Is it possible that supervisors can get into legal trouble by caring too much about their direct reports? Here’s an example that suggests it is:
Bill reports to Mary. He’s been a half-hour late for work twice in the past two weeks. Mary calls him into her office and tells asks him what’s going on. Bill reacts very badly, implying that it’s inappropriate for Mary to single him out over two minor incidents.
Now, if that’s all the information you had about this scenario, you’d say Mary’s actions were appropriate. People are supposed to be on time. If they’re late even once, a supervisor shouldn’t hesitate to mention it. But there’s more to this story. Bill is a recovering alcoholic. Mary knows all about drug and alcohol abuse because she has recovering substance abusers just like Bill in her family. She really wants Bill to succeed. She’s made Bill her special project. That’s how much she cares.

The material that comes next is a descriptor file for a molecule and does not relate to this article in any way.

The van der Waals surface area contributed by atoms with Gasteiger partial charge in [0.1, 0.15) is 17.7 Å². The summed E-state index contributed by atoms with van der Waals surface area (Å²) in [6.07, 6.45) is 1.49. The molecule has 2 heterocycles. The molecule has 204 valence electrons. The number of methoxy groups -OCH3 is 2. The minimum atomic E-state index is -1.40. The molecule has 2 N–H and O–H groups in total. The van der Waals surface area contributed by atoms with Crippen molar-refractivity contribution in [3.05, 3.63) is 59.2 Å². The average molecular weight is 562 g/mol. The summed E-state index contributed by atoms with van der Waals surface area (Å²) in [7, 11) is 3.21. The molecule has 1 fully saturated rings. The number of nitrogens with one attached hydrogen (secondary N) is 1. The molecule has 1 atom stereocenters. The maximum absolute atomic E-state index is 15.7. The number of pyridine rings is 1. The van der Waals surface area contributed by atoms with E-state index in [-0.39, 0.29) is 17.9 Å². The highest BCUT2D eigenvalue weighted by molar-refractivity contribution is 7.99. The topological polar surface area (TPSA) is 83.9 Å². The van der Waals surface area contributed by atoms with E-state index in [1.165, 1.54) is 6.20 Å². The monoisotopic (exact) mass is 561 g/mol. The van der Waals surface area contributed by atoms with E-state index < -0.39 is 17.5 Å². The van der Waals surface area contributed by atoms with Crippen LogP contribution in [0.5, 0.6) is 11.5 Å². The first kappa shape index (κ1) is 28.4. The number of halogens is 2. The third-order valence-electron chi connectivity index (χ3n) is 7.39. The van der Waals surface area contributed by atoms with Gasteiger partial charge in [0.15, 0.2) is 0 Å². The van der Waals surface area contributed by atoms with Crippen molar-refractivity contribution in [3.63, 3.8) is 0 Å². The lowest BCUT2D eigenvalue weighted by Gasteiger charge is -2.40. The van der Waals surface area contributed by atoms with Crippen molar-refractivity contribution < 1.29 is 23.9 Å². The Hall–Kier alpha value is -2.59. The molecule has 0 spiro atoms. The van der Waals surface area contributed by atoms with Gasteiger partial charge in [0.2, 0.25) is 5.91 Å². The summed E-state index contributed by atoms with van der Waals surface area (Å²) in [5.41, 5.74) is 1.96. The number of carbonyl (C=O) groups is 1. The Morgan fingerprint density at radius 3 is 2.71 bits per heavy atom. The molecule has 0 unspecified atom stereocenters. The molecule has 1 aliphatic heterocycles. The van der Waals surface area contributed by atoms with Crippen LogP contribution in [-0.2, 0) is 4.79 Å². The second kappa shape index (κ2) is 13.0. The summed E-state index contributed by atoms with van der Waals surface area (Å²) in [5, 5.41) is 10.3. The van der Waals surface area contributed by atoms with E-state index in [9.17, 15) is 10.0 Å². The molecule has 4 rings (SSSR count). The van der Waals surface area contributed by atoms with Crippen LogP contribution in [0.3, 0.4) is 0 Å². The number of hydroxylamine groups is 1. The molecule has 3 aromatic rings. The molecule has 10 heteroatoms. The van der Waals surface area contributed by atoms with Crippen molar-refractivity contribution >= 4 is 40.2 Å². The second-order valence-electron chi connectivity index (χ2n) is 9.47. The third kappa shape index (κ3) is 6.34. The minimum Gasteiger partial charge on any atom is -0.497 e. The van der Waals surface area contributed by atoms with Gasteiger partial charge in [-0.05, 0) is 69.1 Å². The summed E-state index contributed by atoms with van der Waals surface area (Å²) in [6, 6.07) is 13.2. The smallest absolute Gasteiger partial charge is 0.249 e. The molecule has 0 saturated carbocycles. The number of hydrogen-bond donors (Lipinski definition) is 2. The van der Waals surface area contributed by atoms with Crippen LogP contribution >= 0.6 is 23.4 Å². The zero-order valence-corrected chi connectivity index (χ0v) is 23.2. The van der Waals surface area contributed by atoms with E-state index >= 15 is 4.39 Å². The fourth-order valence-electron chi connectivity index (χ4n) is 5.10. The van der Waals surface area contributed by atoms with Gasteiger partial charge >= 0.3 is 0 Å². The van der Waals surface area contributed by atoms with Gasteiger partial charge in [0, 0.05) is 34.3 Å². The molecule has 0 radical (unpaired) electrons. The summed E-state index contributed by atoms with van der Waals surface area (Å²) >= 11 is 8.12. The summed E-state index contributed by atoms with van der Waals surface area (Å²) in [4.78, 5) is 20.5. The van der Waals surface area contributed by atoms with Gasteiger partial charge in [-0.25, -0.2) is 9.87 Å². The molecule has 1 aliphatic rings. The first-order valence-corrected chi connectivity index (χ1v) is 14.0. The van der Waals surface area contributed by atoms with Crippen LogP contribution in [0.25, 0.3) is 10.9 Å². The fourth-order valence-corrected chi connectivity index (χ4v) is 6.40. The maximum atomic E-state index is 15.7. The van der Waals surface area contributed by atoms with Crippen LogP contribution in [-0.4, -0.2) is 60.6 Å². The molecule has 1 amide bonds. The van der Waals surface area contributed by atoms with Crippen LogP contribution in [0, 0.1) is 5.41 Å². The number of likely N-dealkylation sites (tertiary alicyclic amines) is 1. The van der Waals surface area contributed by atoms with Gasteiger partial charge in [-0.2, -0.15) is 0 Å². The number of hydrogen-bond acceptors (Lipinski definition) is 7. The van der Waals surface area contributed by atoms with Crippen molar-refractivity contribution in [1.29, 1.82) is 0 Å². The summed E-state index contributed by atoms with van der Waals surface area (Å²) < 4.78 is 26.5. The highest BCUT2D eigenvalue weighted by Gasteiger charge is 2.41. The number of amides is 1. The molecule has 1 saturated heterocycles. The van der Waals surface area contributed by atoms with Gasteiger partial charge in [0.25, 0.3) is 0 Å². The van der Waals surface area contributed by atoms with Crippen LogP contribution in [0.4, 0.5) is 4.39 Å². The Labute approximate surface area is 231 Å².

Turns out her actions almost certainly violate the Americans with Disabilities Act (ADA). As a recovering alcoholic, Bill is protected by the ADA. That means that as long as he doesn’t drink on the job, he has to be treated EXACTLY like any other employee.
But Mary singled him out. Other employees who showed up just as late didn’t get called into Mary’s office.
And it turns out Bill was late because he’d switched a particular medication that made him groggy. It had nothing to do with his former alcohol problem. So Mary’s intentions were good. But they could get her company into big-time legal trouble.
To avoid ADA claims, follow this simple rule: Treat everyone the same.
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